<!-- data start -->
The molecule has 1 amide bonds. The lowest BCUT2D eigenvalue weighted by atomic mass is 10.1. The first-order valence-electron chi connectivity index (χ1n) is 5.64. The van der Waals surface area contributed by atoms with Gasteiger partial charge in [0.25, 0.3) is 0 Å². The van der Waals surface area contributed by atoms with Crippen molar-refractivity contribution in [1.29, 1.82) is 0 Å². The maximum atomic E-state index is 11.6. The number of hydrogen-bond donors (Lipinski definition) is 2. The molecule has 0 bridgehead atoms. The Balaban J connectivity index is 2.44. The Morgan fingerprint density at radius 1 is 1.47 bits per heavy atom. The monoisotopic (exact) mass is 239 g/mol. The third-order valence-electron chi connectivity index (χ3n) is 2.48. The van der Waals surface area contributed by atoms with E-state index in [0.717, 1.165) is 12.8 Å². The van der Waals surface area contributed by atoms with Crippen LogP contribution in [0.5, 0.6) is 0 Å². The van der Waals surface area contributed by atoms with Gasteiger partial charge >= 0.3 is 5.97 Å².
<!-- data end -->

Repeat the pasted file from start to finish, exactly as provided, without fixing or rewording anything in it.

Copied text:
The molecule has 1 amide bonds. The lowest BCUT2D eigenvalue weighted by atomic mass is 10.1. The first-order valence-electron chi connectivity index (χ1n) is 5.64. The van der Waals surface area contributed by atoms with Gasteiger partial charge in [0.25, 0.3) is 0 Å². The van der Waals surface area contributed by atoms with Crippen molar-refractivity contribution in [1.29, 1.82) is 0 Å². The maximum atomic E-state index is 11.6. The number of hydrogen-bond donors (Lipinski definition) is 2. The molecule has 0 bridgehead atoms. The Balaban J connectivity index is 2.44. The Morgan fingerprint density at radius 1 is 1.47 bits per heavy atom. The monoisotopic (exact) mass is 239 g/mol. The third-order valence-electron chi connectivity index (χ3n) is 2.48. The van der Waals surface area contributed by atoms with E-state index in [0.717, 1.165) is 12.8 Å². The van der Waals surface area contributed by atoms with Crippen LogP contribution in [0.5, 0.6) is 0 Å². The van der Waals surface area contributed by atoms with Gasteiger partial charge >= 0.3 is 5.97 Å².